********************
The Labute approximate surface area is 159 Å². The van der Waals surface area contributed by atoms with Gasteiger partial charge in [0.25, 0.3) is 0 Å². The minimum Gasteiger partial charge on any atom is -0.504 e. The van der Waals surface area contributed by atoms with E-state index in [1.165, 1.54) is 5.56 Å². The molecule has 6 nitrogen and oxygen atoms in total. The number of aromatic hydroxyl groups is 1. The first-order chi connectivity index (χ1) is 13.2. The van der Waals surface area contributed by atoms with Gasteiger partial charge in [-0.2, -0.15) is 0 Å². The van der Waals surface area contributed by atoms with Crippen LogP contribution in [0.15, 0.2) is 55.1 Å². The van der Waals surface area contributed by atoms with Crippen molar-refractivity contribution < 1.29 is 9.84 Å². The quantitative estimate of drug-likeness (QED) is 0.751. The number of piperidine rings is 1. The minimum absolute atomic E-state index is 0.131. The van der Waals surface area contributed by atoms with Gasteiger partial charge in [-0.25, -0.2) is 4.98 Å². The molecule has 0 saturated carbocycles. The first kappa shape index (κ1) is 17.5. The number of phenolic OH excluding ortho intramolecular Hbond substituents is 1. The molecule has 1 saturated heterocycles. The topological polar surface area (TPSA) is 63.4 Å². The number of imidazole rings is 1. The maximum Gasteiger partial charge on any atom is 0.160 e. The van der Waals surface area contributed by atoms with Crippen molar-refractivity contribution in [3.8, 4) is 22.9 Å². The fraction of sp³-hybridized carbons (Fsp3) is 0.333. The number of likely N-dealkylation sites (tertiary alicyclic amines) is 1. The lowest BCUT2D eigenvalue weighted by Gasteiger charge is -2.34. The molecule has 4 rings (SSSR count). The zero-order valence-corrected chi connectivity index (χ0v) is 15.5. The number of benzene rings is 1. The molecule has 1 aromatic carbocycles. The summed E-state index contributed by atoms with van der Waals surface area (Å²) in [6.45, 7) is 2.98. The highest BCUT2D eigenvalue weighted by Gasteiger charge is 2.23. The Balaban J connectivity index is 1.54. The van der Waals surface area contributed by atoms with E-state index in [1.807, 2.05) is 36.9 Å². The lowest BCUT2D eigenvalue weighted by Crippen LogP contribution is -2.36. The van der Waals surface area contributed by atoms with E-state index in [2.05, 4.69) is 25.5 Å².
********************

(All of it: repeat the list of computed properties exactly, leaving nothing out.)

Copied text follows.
The Labute approximate surface area is 159 Å². The van der Waals surface area contributed by atoms with Gasteiger partial charge in [0.25, 0.3) is 0 Å². The minimum Gasteiger partial charge on any atom is -0.504 e. The van der Waals surface area contributed by atoms with E-state index in [1.165, 1.54) is 5.56 Å². The molecule has 6 nitrogen and oxygen atoms in total. The number of aromatic hydroxyl groups is 1. The first-order chi connectivity index (χ1) is 13.2. The van der Waals surface area contributed by atoms with Gasteiger partial charge in [-0.2, -0.15) is 0 Å². The van der Waals surface area contributed by atoms with Crippen LogP contribution in [0.15, 0.2) is 55.1 Å². The van der Waals surface area contributed by atoms with Crippen molar-refractivity contribution < 1.29 is 9.84 Å². The quantitative estimate of drug-likeness (QED) is 0.751. The number of piperidine rings is 1. The minimum absolute atomic E-state index is 0.131. The van der Waals surface area contributed by atoms with Gasteiger partial charge in [-0.25, -0.2) is 4.98 Å². The molecule has 0 saturated carbocycles. The first kappa shape index (κ1) is 17.5. The number of phenolic OH excluding ortho intramolecular Hbond substituents is 1. The molecule has 1 saturated heterocycles. The topological polar surface area (TPSA) is 63.4 Å². The number of imidazole rings is 1. The maximum Gasteiger partial charge on any atom is 0.160 e. The van der Waals surface area contributed by atoms with Crippen molar-refractivity contribution in [3.8, 4) is 22.9 Å². The fraction of sp³-hybridized carbons (Fsp3) is 0.333. The number of likely N-dealkylation sites (tertiary alicyclic amines) is 1. The lowest BCUT2D eigenvalue weighted by Gasteiger charge is -2.34. The molecule has 4 rings (SSSR count). The zero-order valence-corrected chi connectivity index (χ0v) is 15.5. The number of benzene rings is 1. The molecule has 1 aromatic carbocycles. The summed E-state index contributed by atoms with van der Waals surface area (Å²) in [6.45, 7) is 2.98. The highest BCUT2D eigenvalue weighted by Gasteiger charge is 2.23. The Balaban J connectivity index is 1.54. The van der Waals surface area contributed by atoms with E-state index in [1.807, 2.05) is 36.9 Å². The lowest BCUT2D eigenvalue weighted by Crippen LogP contribution is -2.36. The van der Waals surface area contributed by atoms with E-state index in [2.05, 4.69) is 25.5 Å².